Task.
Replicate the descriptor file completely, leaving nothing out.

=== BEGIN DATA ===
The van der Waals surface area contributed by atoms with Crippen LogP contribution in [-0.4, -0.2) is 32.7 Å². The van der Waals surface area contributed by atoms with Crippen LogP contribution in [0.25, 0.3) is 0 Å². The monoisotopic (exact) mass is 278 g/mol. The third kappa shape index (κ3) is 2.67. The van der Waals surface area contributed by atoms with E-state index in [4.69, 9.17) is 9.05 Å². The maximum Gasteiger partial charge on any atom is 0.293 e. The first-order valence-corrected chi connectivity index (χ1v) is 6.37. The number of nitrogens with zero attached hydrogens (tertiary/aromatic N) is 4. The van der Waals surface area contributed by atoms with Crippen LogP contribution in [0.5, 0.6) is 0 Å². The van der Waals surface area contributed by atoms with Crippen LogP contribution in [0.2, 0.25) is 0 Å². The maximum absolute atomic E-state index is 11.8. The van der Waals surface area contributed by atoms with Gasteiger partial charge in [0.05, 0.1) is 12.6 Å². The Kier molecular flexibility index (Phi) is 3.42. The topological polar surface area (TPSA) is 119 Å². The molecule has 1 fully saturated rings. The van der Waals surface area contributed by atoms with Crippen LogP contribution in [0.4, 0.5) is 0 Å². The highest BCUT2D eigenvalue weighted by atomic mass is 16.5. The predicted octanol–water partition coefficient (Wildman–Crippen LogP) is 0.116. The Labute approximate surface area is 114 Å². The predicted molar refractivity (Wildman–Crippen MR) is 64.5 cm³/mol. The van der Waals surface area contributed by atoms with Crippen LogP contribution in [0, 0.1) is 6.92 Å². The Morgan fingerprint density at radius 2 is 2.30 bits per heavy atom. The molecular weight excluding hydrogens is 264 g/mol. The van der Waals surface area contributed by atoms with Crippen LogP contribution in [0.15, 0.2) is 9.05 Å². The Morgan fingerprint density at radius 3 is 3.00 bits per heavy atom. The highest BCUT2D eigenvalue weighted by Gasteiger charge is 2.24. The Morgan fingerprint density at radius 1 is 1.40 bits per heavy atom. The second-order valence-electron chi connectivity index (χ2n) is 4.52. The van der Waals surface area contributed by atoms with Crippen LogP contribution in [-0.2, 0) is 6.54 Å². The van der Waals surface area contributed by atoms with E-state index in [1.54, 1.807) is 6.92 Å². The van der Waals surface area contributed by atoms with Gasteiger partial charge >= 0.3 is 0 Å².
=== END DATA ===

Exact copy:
The van der Waals surface area contributed by atoms with Crippen LogP contribution in [-0.4, -0.2) is 32.7 Å². The van der Waals surface area contributed by atoms with Crippen LogP contribution in [0.25, 0.3) is 0 Å². The monoisotopic (exact) mass is 278 g/mol. The third kappa shape index (κ3) is 2.67. The van der Waals surface area contributed by atoms with E-state index in [4.69, 9.17) is 9.05 Å². The maximum Gasteiger partial charge on any atom is 0.293 e. The first-order valence-corrected chi connectivity index (χ1v) is 6.37. The number of nitrogens with zero attached hydrogens (tertiary/aromatic N) is 4. The van der Waals surface area contributed by atoms with Crippen LogP contribution in [0.5, 0.6) is 0 Å². The van der Waals surface area contributed by atoms with Crippen LogP contribution in [0.2, 0.25) is 0 Å². The maximum absolute atomic E-state index is 11.8. The van der Waals surface area contributed by atoms with Gasteiger partial charge in [0.05, 0.1) is 12.6 Å². The Kier molecular flexibility index (Phi) is 3.42. The topological polar surface area (TPSA) is 119 Å². The molecule has 1 fully saturated rings. The van der Waals surface area contributed by atoms with Crippen LogP contribution in [0.4, 0.5) is 0 Å². The highest BCUT2D eigenvalue weighted by atomic mass is 16.5. The predicted octanol–water partition coefficient (Wildman–Crippen LogP) is 0.116. The Labute approximate surface area is 114 Å². The predicted molar refractivity (Wildman–Crippen MR) is 64.5 cm³/mol. The van der Waals surface area contributed by atoms with Crippen LogP contribution in [0, 0.1) is 6.92 Å². The Morgan fingerprint density at radius 2 is 2.30 bits per heavy atom. The molecular weight excluding hydrogens is 264 g/mol. The van der Waals surface area contributed by atoms with Crippen LogP contribution in [0.15, 0.2) is 9.05 Å². The Morgan fingerprint density at radius 3 is 3.00 bits per heavy atom. The highest BCUT2D eigenvalue weighted by Gasteiger charge is 2.24. The Morgan fingerprint density at radius 1 is 1.40 bits per heavy atom. The second-order valence-electron chi connectivity index (χ2n) is 4.52. The van der Waals surface area contributed by atoms with Crippen LogP contribution in [-0.2, 0) is 6.54 Å². The van der Waals surface area contributed by atoms with E-state index in [1.54, 1.807) is 6.92 Å². The van der Waals surface area contributed by atoms with Gasteiger partial charge >= 0.3 is 0 Å².